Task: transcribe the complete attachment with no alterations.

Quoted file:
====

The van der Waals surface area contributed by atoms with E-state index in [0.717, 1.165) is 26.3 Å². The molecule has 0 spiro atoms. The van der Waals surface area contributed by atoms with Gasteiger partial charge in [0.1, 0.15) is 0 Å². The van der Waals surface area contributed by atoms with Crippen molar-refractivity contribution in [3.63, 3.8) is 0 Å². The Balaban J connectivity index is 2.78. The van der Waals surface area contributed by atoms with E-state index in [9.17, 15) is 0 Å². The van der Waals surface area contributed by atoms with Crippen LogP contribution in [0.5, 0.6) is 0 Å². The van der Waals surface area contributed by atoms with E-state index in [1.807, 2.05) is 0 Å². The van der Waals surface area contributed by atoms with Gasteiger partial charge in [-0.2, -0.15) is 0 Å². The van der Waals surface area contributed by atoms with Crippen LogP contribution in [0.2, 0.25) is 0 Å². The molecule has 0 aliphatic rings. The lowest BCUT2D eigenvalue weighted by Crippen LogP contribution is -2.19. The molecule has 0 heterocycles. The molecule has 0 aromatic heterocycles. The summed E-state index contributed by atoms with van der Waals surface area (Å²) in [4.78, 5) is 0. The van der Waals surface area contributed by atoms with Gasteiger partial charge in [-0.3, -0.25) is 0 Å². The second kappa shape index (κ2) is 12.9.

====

The van der Waals surface area contributed by atoms with E-state index in [0.717, 1.165) is 26.3 Å². The molecule has 0 spiro atoms. The van der Waals surface area contributed by atoms with Gasteiger partial charge in [0.1, 0.15) is 0 Å². The van der Waals surface area contributed by atoms with Crippen molar-refractivity contribution in [3.63, 3.8) is 0 Å². The Balaban J connectivity index is 2.78. The van der Waals surface area contributed by atoms with E-state index in [9.17, 15) is 0 Å². The van der Waals surface area contributed by atoms with Crippen LogP contribution in [0.5, 0.6) is 0 Å². The van der Waals surface area contributed by atoms with E-state index in [1.807, 2.05) is 0 Å². The van der Waals surface area contributed by atoms with Gasteiger partial charge in [-0.2, -0.15) is 0 Å². The van der Waals surface area contributed by atoms with Crippen LogP contribution in [0.2, 0.25) is 0 Å². The molecule has 0 aliphatic rings. The lowest BCUT2D eigenvalue weighted by Crippen LogP contribution is -2.19. The molecule has 0 heterocycles. The molecule has 0 aromatic heterocycles. The summed E-state index contributed by atoms with van der Waals surface area (Å²) in [4.78, 5) is 0. The van der Waals surface area contributed by atoms with Gasteiger partial charge in [-0.3, -0.25) is 0 Å². The second kappa shape index (κ2) is 12.9.